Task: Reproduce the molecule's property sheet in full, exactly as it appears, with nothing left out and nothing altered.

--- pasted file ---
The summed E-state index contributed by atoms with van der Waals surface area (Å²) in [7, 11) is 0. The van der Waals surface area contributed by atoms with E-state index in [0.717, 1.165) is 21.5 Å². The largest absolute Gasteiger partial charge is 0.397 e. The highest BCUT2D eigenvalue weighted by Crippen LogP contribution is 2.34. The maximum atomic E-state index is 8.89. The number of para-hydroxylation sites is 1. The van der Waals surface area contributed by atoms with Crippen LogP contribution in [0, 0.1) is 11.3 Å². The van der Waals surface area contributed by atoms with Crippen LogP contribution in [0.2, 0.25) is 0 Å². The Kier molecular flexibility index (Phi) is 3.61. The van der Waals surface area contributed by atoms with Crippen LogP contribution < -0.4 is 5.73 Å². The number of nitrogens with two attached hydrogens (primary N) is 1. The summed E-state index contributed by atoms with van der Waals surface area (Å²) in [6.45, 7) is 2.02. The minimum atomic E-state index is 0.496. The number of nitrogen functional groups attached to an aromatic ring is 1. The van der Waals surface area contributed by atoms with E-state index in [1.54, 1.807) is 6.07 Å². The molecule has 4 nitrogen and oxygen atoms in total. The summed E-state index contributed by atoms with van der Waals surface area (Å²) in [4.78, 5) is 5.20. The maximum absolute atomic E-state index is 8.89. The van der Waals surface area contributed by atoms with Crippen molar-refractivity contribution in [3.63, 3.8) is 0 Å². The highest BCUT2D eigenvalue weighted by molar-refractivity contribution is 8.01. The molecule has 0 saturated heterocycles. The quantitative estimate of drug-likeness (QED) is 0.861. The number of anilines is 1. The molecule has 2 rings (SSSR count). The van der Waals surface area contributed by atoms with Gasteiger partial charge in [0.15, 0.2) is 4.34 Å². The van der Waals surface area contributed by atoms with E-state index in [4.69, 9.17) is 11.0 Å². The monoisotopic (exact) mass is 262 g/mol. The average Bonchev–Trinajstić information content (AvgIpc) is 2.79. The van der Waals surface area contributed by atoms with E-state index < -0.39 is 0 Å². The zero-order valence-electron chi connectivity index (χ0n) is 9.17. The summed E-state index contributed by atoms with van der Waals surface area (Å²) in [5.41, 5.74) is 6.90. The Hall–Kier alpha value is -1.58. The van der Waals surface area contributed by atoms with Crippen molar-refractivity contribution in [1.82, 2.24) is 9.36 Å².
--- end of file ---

The summed E-state index contributed by atoms with van der Waals surface area (Å²) in [7, 11) is 0. The van der Waals surface area contributed by atoms with E-state index in [0.717, 1.165) is 21.5 Å². The largest absolute Gasteiger partial charge is 0.397 e. The highest BCUT2D eigenvalue weighted by Crippen LogP contribution is 2.34. The maximum atomic E-state index is 8.89. The number of para-hydroxylation sites is 1. The van der Waals surface area contributed by atoms with Crippen LogP contribution in [0, 0.1) is 11.3 Å². The van der Waals surface area contributed by atoms with Crippen LogP contribution in [0.2, 0.25) is 0 Å². The Kier molecular flexibility index (Phi) is 3.61. The van der Waals surface area contributed by atoms with Crippen LogP contribution < -0.4 is 5.73 Å². The number of nitrogens with two attached hydrogens (primary N) is 1. The summed E-state index contributed by atoms with van der Waals surface area (Å²) in [6.45, 7) is 2.02. The minimum atomic E-state index is 0.496. The number of nitrogen functional groups attached to an aromatic ring is 1. The van der Waals surface area contributed by atoms with E-state index in [1.54, 1.807) is 6.07 Å². The molecule has 4 nitrogen and oxygen atoms in total. The summed E-state index contributed by atoms with van der Waals surface area (Å²) in [4.78, 5) is 5.20. The maximum absolute atomic E-state index is 8.89. The van der Waals surface area contributed by atoms with Crippen molar-refractivity contribution in [3.63, 3.8) is 0 Å². The highest BCUT2D eigenvalue weighted by molar-refractivity contribution is 8.01. The molecule has 0 saturated heterocycles. The quantitative estimate of drug-likeness (QED) is 0.861. The number of anilines is 1. The molecule has 2 rings (SSSR count). The van der Waals surface area contributed by atoms with Gasteiger partial charge in [0.15, 0.2) is 4.34 Å². The van der Waals surface area contributed by atoms with E-state index in [4.69, 9.17) is 11.0 Å². The monoisotopic (exact) mass is 262 g/mol. The average Bonchev–Trinajstić information content (AvgIpc) is 2.79. The van der Waals surface area contributed by atoms with E-state index < -0.39 is 0 Å². The zero-order valence-electron chi connectivity index (χ0n) is 9.17. The summed E-state index contributed by atoms with van der Waals surface area (Å²) in [5.41, 5.74) is 6.90. The Hall–Kier alpha value is -1.58. The van der Waals surface area contributed by atoms with Crippen molar-refractivity contribution in [1.82, 2.24) is 9.36 Å².